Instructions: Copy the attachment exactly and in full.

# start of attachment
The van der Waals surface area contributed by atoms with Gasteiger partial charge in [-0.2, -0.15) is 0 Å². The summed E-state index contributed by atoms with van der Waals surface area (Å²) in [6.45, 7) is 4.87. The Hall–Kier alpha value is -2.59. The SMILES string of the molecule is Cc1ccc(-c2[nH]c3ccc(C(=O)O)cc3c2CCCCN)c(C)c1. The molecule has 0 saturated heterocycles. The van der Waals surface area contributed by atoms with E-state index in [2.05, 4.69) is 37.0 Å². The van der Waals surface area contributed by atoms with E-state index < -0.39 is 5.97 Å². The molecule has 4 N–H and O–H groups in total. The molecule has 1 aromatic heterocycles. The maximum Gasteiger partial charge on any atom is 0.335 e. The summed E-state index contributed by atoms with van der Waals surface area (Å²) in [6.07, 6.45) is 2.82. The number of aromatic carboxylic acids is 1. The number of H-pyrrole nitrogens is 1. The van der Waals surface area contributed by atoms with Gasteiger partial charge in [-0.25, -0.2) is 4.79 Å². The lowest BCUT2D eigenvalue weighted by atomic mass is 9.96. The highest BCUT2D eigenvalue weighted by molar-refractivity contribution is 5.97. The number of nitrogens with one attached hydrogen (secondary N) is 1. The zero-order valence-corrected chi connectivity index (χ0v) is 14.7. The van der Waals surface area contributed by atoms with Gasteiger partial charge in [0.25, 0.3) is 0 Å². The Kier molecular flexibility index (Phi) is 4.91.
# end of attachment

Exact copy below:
The van der Waals surface area contributed by atoms with Gasteiger partial charge in [-0.2, -0.15) is 0 Å². The summed E-state index contributed by atoms with van der Waals surface area (Å²) in [6.45, 7) is 4.87. The Hall–Kier alpha value is -2.59. The SMILES string of the molecule is Cc1ccc(-c2[nH]c3ccc(C(=O)O)cc3c2CCCCN)c(C)c1. The molecule has 0 saturated heterocycles. The van der Waals surface area contributed by atoms with E-state index in [2.05, 4.69) is 37.0 Å². The van der Waals surface area contributed by atoms with E-state index < -0.39 is 5.97 Å². The molecule has 4 N–H and O–H groups in total. The molecule has 1 aromatic heterocycles. The maximum Gasteiger partial charge on any atom is 0.335 e. The summed E-state index contributed by atoms with van der Waals surface area (Å²) in [6.07, 6.45) is 2.82. The number of aromatic carboxylic acids is 1. The number of H-pyrrole nitrogens is 1. The van der Waals surface area contributed by atoms with Gasteiger partial charge in [-0.25, -0.2) is 4.79 Å². The lowest BCUT2D eigenvalue weighted by atomic mass is 9.96. The highest BCUT2D eigenvalue weighted by molar-refractivity contribution is 5.97. The number of nitrogens with one attached hydrogen (secondary N) is 1. The zero-order valence-corrected chi connectivity index (χ0v) is 14.7. The van der Waals surface area contributed by atoms with Gasteiger partial charge in [0.25, 0.3) is 0 Å². The Kier molecular flexibility index (Phi) is 4.91.